March 28, 2023
Iowa advances to Final Four, Ohio State and Maryland bow out in the Elite Eight
The Hawkeyes are headed to their first Final Four since 1993
Four teams remain.
Three of the four could’ve been Big Ten teams, but instead, Iowa will be the conference’s lone representative in the Final Four this year — still an impressive feat since no Big Ten team has reached the Final Four since Maryland in 2015.
The Hawkeyes took down Colorado on Friday and Louisville on Sunday to keep their dream season alive. Meanwhile, the Terps beat Notre Dame before losing to the top overall seed, South Carolina, on Monday. Ohio State was dealt a similar blow on Monday, losing to Virginia Tech on the heels of its impressive victory over UConn on Saturday.
Here are three takeaways from the Big Ten’s performances during the tournament’s second weekend:
Anyone who’s watched the Iowa guard play before shouldn’t have been surprised by her 41-point triple-double performance in Sunday’s 97-83 win over Louisville. But that doesn’t mean it wasn’t one of the most impressive performances in college basketball history on a stage of this magnitude.
The biggest reason for skepticism of Iowa making a deep run in March came back to defense and the ability of players not named Clark to score. The latter has arguably keyed this Final Four run more than the former, with the abilities of McKenna Warnock, Kate Martin and Gabbie Marshall to work in tandem with the inside-out game of Clark and Monika Czinano shining through.
In fact, Sunday’s game was the 90th time the Hawkeyes’ five starters played together.
“Wow, that’s a lot of games,” Czinano said Sunday in response to that statistic. “It means a lot, especially for all five of us. We’ve been working on our games collectively as a starting five for so long, working on our relationships with each other, just everything.
But even more so off the court, I’m so thankful for every single person, not just the starting five. Everybody on our team deserves this. Everybody puts in the work. So there’s no other group I would rather go 90 games with, truly.”
The Next, a 24/7/365 women’s basketball newsroom
The Next: A basketball newsroom brought to you by The IX. 24/7/365 women’s basketball coverage, written, edited and photographed by our young, diverse staff and dedicated to breaking news, analysis, historical deep dives and projections about the game we love.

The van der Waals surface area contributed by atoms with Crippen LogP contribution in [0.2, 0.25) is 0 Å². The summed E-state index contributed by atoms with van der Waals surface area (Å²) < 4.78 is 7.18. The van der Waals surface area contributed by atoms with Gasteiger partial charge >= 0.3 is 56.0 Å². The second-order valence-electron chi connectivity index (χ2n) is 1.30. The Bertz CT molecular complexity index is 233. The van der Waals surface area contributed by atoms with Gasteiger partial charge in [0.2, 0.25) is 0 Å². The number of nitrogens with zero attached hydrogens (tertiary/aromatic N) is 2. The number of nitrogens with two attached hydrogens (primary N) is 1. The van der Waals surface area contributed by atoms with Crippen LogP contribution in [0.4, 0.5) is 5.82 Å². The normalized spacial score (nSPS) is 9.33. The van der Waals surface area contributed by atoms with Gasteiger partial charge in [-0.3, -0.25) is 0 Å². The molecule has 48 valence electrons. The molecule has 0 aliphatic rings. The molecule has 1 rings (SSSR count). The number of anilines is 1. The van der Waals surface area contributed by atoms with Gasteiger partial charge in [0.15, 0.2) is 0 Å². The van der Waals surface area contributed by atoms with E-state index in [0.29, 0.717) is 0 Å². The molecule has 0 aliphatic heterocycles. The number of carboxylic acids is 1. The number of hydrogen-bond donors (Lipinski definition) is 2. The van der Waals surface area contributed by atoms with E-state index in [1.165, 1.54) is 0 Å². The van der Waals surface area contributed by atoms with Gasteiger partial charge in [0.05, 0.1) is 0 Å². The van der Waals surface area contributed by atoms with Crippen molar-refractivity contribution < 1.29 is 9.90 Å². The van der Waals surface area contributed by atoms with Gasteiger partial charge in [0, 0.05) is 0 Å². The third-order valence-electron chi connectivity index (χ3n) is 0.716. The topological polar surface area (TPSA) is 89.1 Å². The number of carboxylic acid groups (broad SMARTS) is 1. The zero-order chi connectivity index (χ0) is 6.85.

Still, Clark unquestionably stole the show on Sunday night with 41 points, 12 assists and 10 rebounds. But it wasn’t just the gaudy numbers themselves; it was how central she was to the success of her teammates.
In addition to her 41 points, Clark assisted on an astounding 70.6% of the Hawkeyes’ other made field goal attempts — that’s the fourth-best mark of her career (two of those better performances were in non-conference games against Evansville).
It’s one thing to have a standout individual performance — like Clark’s had in the past — that doesn’t translate to wins; it’s another to have this level of performance and facilitate the success of so many other players.
“I’m so happy for Caitlin,” head coach Lisa Bluder said Sunday. “I can remember sitting in her living room and her saying, ‘I want to go to a Final Four.’ And I’m saying, ‘We can do it together.’ And she believed me. I’m very thankful for that. She is spectacular. I don’t know how else to describe what she does on the basketball court. A 40-point triple-double against Louisville to go to the Final Four? Are you kidding? It’s mind-boggling.”
Rebounding and foul trouble end Maryland’s impressive run
Obviously, it’s no accident that South Carolina is now 36-0. But the Terps looked like they had a shot early on Monday night when they jumped out to a 21-15 lead at the end of the first quarter.